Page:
The British government has given an assurance that a commitment to human rights remains one of the key principles of its aid programme for Eritrea.
In a written answer to Lady Glenys Kinnock, the government said “the extent of partner governments’ commitment to respecting human rights and other international obligations is one of four Partnership Principles assessed by country offices.” Further the British government has made “representations to the Government of Eritrea to improve its observance of human rights”. [See full answer below]
Why is this important?
There have been suggestions that the European Union is attempting to develop a “new engagement” with the Eritrean regime as a means of halting the flight of Eritreans from the country, many of whom arrive on European shores. The Italians led the way.
In July 2014 Italy’s Deputy Minister of Foreign Affairs, Lapo Pistelli, made an official visit to Asmara. He was fulsome in his praise for his hosts, saying that he found them “well informed and keen to engage.” The enthusiasm with which he greeted this “new beginning” was reflected in the official communiqué put out by the Italian government.
“It’s time for a new start”. This was Deputy Minister Pistelli’s comment during his visit to Asmara – the first visit to Eritrea by a member of the government since 1997, with the mission by the President of the Republic at that time, Oscar Luigi Scalfaro. “I am here today to bear witness to our determination to revitalise our bilateral relations and try to foster Eritrea’s full reinstatement as a responsible actor and key member of the international community in the stabilisation of this region”.
Eritreans were naturally deeply concerned by this – the Eritrean regime is among the most notorious in the world, with a complete absence of human rights. Torture and imprisonment without trial is routine and there is no freedom of speech and no right to challenge the sole political party – the PFDJ.
Eritrean human rights groups appealed to European leaders not to begin a “new engagement” with the regime without real changes to this appalling situation. Eight Eritrean groups echoed a call from members of the resistance inside Eritrea appealing for pressure to be maintained on the Eritrean authorities:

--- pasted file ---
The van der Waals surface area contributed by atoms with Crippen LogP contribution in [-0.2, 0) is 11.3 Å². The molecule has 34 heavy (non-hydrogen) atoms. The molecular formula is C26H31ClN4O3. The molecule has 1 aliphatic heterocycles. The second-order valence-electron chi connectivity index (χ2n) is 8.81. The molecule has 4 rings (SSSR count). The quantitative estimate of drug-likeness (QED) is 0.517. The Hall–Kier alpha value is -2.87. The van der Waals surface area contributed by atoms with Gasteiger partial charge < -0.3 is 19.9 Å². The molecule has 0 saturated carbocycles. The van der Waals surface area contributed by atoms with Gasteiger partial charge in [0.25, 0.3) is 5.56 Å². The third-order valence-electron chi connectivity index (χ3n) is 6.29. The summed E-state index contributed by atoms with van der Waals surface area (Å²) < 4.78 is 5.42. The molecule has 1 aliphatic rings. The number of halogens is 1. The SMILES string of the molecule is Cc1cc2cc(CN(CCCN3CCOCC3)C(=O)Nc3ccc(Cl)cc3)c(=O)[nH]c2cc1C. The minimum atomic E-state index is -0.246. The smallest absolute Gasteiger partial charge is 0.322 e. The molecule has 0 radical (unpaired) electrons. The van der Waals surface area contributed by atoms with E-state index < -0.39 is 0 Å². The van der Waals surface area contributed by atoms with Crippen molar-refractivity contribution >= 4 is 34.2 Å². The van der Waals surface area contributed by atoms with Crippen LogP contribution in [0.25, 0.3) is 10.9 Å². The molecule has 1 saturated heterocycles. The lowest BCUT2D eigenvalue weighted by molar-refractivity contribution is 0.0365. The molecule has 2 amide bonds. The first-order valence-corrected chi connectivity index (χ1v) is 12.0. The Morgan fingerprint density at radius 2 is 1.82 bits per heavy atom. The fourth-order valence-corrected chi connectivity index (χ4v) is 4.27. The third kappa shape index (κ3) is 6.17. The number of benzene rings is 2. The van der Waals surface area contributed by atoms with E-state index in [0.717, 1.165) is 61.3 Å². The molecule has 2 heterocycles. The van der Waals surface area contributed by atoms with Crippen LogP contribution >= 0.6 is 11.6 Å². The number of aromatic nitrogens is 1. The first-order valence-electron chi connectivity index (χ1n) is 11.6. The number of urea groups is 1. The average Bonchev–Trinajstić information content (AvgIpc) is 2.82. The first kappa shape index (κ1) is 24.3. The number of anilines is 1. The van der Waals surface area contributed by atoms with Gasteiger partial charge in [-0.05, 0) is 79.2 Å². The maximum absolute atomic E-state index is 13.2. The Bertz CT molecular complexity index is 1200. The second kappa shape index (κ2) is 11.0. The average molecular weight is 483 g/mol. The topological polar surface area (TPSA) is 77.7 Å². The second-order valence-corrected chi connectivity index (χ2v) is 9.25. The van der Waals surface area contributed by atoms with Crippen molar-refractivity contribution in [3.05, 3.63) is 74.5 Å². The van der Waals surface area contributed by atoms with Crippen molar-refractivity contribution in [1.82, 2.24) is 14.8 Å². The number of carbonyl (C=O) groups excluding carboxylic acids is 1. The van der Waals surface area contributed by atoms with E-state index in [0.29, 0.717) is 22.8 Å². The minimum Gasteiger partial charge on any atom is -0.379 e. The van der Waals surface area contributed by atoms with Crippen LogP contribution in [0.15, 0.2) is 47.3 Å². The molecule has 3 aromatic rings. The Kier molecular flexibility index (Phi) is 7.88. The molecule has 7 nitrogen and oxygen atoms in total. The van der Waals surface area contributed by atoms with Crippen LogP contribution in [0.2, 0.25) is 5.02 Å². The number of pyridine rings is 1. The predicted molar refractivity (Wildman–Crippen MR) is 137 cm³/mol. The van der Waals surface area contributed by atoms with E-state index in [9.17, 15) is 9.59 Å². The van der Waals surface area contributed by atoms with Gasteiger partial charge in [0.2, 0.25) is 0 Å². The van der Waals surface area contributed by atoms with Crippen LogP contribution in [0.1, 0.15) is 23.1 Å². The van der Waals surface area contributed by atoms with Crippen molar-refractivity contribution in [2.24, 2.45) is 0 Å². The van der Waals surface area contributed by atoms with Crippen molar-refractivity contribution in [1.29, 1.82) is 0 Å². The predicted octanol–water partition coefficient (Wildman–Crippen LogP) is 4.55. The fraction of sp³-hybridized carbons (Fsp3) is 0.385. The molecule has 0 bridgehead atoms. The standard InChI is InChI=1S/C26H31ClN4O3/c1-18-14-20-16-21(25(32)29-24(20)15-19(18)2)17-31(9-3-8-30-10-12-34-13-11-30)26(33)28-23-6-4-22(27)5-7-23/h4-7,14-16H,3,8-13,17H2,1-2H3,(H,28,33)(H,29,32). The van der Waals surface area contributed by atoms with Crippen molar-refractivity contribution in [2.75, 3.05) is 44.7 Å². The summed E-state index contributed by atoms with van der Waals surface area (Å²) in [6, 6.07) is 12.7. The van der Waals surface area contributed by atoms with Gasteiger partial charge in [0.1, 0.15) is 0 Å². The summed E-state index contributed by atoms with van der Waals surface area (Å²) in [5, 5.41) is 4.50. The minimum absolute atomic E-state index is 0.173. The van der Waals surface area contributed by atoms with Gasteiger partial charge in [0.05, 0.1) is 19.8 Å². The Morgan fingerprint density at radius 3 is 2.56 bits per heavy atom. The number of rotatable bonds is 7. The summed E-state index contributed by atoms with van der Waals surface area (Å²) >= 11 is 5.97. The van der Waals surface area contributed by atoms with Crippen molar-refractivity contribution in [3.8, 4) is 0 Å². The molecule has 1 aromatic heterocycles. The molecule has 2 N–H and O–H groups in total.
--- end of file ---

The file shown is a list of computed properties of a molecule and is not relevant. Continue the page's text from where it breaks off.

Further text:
“Listen to our agony. We thank you for giving shelter to Eritrean refugees abroad, but if you are a decision-maker we beg you to keep up the pressure on the Eritrean regime.”
The British position
In early December the British government sent a mission to investigate the situation inside Eritrea, with a visit to Asmara by two government departments: the Home Office (Ministry of the Interior) and the Foreign and Commonwealth Office. The visit was designed to look at the underlying causes of migration from “source countries”. This was part of what is termed the “Khartoum Process” which involves discussions between European and African countries.
As the official EU statement put it: “Ministers of the 28 EU countries as well as Eritrea, Ethiopia, Somalia, South Sudan, Sudan, Djibouti, Kenya, Egypt and Tunisia, as well as the European and African Union Commissioners in charge of migration and development and the EU High Representative launched on 28 November the EU-Horn of Africa Migration Route Initiative, also known as the ‘Khartoum Process’, which aims to tackle trafficking and smuggling of migrants between the Horn of Africa and Europe.”
This is the background. It led to concerns among Eritreans that Britain might join attempts to launch a “new engagement” with President Isaias Afwerki’s regime by ditching or watering down the UK’s requirement that its partners in the developing world maintain a firm commitment to human rights.
It is in this context that Lady Glenys Kinnock wrote to the Foreign and Commonwealth Office. She received this reply from Lady Lindsay Granshaw, the Parliamentary Under-Secretary in the Department for International Development on 23 December 2014.
“We remain deeply concerned by the political situation in Eritrea; the UN estimates that around 200 migrants leave Eritrea daily, with Sudan and Ethiopia as their primary destinations. Those who choose to leave Eritrea do so for a variety of reasons, including a desire to avoid performing national service for an indeterminate length of time and to seek greater economic opportunity than currently available in Eritrea. Our Ambassador in Asmara regularly monitors events in Eritrea and works closely with the UNHCR, through whom we receive monthly updates on migration. The UK Government has made representations to the Government of Eritrea to improve its observance of human rights, and works with European partners on the implementation of the Eritrea Country Programme under the Eleventh European Development Fund to help provide greater economic growth and opportunities.”